Kitchener’s deft dialogue and Harry Burton’s well-paced direction ensures that Positive remains upbeat.

It is refreshing to see a relatively large cast playing on the London fringe, although the acting is a little uneven. The star turn comes from Kitchener himself, who gives a beautifully understated performance and generates most of the laughs.

Originally published by Camden Review


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Book Review – Tiny Pieces of Skull

Posted by lucypopescu on July 26, 2015

tiny pieces  of skullRoz Kaveney had to wait over twenty-five years for her debut novel to be published. One editorial director at the time rejected Kaveney’s manuscript, describing it as ‘cold, heartless and amoral.’ In more recent years mainstream films such as Boys Don’t Cry (1999) and Transamerica (2005), the media focus on transgender celebrities such as Kellie Maloney and Caitlyn Jenner, as well as the critical success of trans writers such as Jan Morris and Kaveney herself, have helped to increase the visibility and acceptance of trans people. Loosely based on Kaveney’s experiences of living with trans sex workers in Chicago in the late 1970s, Tiny Pieces of Skull deserves to be recognised as a seminal fictional work on transgender identity and transphobia.

Kaveney’s central character, the literary journalist Annabelle Jones, meets Natasha, an American trans socialite in London.  Natasha beguiles Annabelle with stories of her life in Chicago including one about Mexica, a trans who has gained mythic status among Natasha’s American ‘sisters’ for having undergone an operation to change the shape of her skull.

The effect of body image on ego and desire is a recurrent theme – after a breast operation, courtesy of a Harley Street surgeon, Annabelle’s confidence is boosted and she decides to join her cooler, slimmer ‘sister’ in Chicago. Travelling by train, Annabelle blithely trusts her friend will be there to meet her at the station.  However, Natasha’s latest beau, Carlos has moved in and she tells Annabelle that she is no longer welcome: ‘there are lots of good cheap hotels in this city where they don’t mind, you know. And the privacy will be good for your self-discipline – you won’t have your feminist friends telling you it doesn’t matter about being fat.’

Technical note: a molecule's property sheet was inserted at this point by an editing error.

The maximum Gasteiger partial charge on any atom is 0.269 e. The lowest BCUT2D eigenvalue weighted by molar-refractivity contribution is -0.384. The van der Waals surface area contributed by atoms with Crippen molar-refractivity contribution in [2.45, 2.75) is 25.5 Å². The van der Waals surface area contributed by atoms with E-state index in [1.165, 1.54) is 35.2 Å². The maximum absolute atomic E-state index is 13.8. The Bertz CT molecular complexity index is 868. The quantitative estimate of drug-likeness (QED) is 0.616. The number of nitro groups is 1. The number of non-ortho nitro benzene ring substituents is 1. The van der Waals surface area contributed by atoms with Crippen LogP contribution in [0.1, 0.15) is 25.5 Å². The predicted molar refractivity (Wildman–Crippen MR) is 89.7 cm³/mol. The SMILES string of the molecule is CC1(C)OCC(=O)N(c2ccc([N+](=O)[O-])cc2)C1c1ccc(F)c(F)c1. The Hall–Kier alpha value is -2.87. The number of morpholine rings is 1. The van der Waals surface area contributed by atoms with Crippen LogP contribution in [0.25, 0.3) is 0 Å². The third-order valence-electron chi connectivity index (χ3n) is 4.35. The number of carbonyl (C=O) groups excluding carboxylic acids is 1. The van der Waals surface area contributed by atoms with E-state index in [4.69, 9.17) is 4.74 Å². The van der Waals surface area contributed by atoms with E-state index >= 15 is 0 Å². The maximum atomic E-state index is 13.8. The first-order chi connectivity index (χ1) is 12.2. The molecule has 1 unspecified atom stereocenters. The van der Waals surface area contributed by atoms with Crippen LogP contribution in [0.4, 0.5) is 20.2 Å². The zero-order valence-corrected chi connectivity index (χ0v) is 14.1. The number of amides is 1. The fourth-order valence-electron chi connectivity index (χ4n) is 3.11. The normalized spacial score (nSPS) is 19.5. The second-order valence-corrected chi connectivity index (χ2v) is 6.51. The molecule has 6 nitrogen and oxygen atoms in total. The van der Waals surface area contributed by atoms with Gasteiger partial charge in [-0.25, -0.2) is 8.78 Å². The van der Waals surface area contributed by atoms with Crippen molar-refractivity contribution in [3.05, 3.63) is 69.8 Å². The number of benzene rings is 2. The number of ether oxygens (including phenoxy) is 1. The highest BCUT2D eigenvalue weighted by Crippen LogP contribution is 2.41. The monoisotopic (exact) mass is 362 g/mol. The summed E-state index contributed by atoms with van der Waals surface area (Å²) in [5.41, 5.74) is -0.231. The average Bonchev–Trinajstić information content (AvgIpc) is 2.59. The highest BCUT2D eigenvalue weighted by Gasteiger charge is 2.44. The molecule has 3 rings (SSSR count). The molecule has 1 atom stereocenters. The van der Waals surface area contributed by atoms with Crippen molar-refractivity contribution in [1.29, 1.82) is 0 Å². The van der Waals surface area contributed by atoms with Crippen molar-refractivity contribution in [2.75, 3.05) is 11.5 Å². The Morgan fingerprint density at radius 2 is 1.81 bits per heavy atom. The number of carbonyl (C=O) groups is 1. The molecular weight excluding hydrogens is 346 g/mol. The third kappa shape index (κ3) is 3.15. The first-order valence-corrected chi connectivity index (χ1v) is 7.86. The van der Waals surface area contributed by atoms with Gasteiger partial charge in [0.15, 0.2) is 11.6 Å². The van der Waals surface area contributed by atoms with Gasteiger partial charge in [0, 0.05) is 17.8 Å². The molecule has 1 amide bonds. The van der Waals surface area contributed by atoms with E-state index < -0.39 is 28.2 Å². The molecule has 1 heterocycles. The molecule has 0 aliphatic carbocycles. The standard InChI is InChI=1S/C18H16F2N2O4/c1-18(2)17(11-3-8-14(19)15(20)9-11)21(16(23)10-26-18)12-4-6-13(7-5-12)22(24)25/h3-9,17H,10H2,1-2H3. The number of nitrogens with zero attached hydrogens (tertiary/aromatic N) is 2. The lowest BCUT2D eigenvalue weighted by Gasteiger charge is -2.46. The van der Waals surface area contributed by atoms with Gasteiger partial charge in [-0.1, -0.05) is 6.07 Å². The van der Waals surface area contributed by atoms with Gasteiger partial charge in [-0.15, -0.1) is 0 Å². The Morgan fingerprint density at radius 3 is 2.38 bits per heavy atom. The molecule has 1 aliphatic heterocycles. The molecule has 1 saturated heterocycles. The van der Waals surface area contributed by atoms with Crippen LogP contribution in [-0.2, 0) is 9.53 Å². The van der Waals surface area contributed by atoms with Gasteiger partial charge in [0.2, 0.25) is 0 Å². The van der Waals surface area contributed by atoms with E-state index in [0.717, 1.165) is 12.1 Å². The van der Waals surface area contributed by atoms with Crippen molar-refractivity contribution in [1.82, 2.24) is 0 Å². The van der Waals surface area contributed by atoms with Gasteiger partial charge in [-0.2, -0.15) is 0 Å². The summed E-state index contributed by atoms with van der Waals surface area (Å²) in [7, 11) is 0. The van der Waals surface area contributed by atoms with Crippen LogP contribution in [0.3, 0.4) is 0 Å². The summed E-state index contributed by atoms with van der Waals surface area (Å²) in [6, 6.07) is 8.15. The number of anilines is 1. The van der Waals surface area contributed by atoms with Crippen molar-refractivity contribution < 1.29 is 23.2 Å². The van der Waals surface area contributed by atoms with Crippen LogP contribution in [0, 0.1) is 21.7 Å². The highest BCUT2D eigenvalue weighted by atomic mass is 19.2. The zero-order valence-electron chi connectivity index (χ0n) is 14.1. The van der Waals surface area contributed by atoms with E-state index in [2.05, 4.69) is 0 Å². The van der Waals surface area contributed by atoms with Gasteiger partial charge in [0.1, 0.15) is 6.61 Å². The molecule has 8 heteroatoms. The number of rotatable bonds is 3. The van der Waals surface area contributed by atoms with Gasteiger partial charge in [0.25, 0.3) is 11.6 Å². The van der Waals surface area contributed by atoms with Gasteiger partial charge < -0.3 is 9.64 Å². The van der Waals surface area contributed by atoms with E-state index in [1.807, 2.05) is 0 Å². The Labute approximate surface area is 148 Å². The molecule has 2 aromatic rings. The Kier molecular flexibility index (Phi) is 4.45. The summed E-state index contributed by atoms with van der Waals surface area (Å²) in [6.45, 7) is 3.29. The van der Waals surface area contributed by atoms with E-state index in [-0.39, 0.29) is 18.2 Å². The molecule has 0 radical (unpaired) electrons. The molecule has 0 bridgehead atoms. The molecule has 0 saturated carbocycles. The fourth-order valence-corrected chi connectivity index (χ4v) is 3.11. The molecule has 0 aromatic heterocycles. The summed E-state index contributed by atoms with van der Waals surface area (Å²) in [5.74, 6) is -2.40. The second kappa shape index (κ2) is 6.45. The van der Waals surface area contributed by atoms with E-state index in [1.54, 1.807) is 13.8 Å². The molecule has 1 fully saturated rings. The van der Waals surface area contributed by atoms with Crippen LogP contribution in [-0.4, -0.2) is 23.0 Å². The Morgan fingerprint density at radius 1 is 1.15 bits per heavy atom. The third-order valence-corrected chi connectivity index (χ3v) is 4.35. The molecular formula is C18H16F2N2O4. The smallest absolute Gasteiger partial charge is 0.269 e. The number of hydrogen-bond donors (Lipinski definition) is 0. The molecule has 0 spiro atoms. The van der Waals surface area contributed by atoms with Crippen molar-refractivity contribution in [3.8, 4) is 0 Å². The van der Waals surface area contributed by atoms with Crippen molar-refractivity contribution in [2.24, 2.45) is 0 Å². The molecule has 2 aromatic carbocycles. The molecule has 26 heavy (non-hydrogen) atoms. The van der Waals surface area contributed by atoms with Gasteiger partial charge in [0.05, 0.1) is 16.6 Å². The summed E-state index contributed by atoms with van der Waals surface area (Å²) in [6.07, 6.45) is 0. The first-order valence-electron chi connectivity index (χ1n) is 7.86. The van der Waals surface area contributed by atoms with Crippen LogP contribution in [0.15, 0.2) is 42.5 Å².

Annabelle rents a room in the shady Chesterfield Hotel, where she is befriended by fellow trans Alexandra, notorious for her dance act with a pet python. Socially excluded and regularly hounded by the police, the sisters’ ability to earn a buck is severely limited. Inevitably they turn to prostitution with both hilarious and chilling consequences.  When Natasha eventually falls out with the unscrupulous Carlos, Annabelle is invited to move in with her fair-weather friend.

Kaveney’s characters constantly strive for bodily perfection. Fortunately, Annabelle’s literary background gives her some perspective. Learning the S & M trade and developing an occasional taste for cocaine, she prefers to remain ‘sinisterly uninvolved’ during Natasha’s ‘hog-tying’ sessions. Instead, Annabelle reads Proust, ‘marking her place in the book with a piece of discarded thong’, and concedes that too much coke ‘causes odd glitches in her understanding of, and tolerance for, his longer sentences.’

Endlessly talked about by her fellow sisters, Mexica only makes an appearance at the end of Tiny Pieces of Skull, where we learn that the silicone injected into her backside and hips has drifted down her legs and she can no longer walk unaided. Kaveney’s conversational tone and her vivid descriptions give us the sense that we are eavesdropping on her characters and their colourful, sometimes tragic, lives.

Originally published by the TLS


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Book Review – México20

Posted by lucypopescu on July 4, 2015